A knot is conical in shape with the inner tip at the point in stem diameter at which the plant's vascular cambium was located when the branch formed as a bud. In grading lumber and structural timber, knots are classified according to their form, size and the firmness with which they are held in place; this firmness is affected by, among other factors, the length of time for which the branch was dead while the attaching stem continued to grow. Knots materially affect cracking and warping, ease in working, cleavability of timber, they are defects which weaken timber and lower its value for structural purposes where strength is an important consideration. The weakening effect is much more serious when timber is subjected to forces perpendicular to the grain and/or tension than when under load along the grain and/or compression; the extent to which knots affect the strength of a beam depends upon their position, size and condition. A knot on the upper side is compressed. If there is a season check
A cell wall is a structural layer surrounding some types of cells, just outside the cell membrane. It can be tough and sometimes rigid, it provides the cell with both structural support and protection, acts as a filtering mechanism. Cell walls are present in most prokaryotes, in algae and fungi but in other eukaryotes including animals. A major function is to act as pressure vessels, preventing over-expansion of the cell when water enters; the composition of cell walls varies between species and may depend on cell type and developmental stage. The primary cell wall of land plants is composed of the polysaccharides cellulose and pectin. Other polymers such as lignin, suberin or cutin are anchored to or embedded in plant cell walls. Algae possess cell walls made of glycoproteins and polysaccharides such as carrageenan and agar that are absent from land plants. In bacteria, the cell wall is composed of peptidoglycan; the cell walls of archaea have various compositions, may be formed of glycoprotein S-layers, pseudopeptidoglycan, or polysaccharides.
Fungi possess cell walls made of the N-acetylglucosamine polymer chitin. Unusually, diatoms have a cell wall composed of biogenic silica. A plant cell wall was first observed and named by Robert Hooke in 1665. However, "the dead excrusion product of the living protoplast" was forgotten, for three centuries, being the subject of scientific interest as a resource for industrial processing or in relation to animal or human health. In 1804, Karl Rudolphi and J. H. F. Link proved. Before, it had been thought that fluid passed between them this way; the mode of formation of the cell wall was controversial in the 19th century. Hugo von Mohl advocated the idea. Carl Nägeli believed that the growth of the wall in thickness and in area was due to a process termed intussusception; each theory was improved in the following decades: the apposition theory by Eduard Strasburger, the intussusception theory by Julius Wiesner. In 1930, Ernst Münch coined the term apoplast in order to separate the "living" symplast from the "dead" plant region, the latter of which included the cell wall.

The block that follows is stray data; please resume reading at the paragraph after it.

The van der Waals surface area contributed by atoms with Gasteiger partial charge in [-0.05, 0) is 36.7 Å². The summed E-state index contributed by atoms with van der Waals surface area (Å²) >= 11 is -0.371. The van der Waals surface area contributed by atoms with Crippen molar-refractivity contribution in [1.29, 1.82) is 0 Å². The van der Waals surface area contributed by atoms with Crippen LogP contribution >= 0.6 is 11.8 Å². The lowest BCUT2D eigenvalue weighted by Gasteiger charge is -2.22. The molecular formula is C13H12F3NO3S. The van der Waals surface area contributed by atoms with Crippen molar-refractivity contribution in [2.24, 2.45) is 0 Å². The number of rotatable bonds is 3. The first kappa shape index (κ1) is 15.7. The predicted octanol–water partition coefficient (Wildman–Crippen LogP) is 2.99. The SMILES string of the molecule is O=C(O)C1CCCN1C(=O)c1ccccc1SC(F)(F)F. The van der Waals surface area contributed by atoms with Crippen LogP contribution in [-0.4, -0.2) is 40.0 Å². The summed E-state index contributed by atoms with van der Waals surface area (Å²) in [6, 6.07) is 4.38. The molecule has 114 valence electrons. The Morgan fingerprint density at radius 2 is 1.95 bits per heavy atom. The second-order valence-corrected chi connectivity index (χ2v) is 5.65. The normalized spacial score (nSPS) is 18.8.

By the 1980s, some authors suggested replacing the term "cell wall" as it was used for plants, with the more precise term "extracellular matrix", as used for animal cells, but others preferred the older term. Cell walls serve similar purposes in those organisms, they may give cells offering protection against mechanical stress. In multicellular organisms, they permit the organism to hold a definite shape. Cell walls limit the entry of large molecules that may be toxic to the cell, they further permit the creation of stable osmotic environments by preventing osmotic lysis and helping to retain water. Their composition and form may change during the cell cycle and depend on growth conditions. In most cells, the cell wall is flexible, meaning that it will bend rather than holding a fixed shape, but has considerable tensile strength; the apparent rigidity of primary plant tissues is enabled by cell walls, but is not due to the walls' stiffness. Hydraulic turgor pressure creates this rigidity, along with the wall structure.
The flexibility of the cell walls is seen when plants wilt, so that the stems and leaves begin to droop, or in seaweeds that bend in water currents. As John Howland explains Think of the cell wall as a wicker basket in which a balloon has been inflated so that it exerts pressure from the inside; such a basket is rigid and resistant to mechanical damage. Thus does the prokaryote cell gain strength from a flexible plasma membrane pressing against a rigid cell wall; the apparent rigidity of the cell wall thus results from inflation of the cell contained within. This inflation is a result of the passive uptake of water. In plants, a secondary cell wall is a thicker additional layer of cellulose which increases wall rigidity. Additional layers may be formed by suberin in cork cell walls; these compounds are rigid and waterproof. Both wood and bark cells of trees have secondary walls. Other parts of plants such as the leaf stalk may acquire similar reinforcement to resist the strain of physical forces.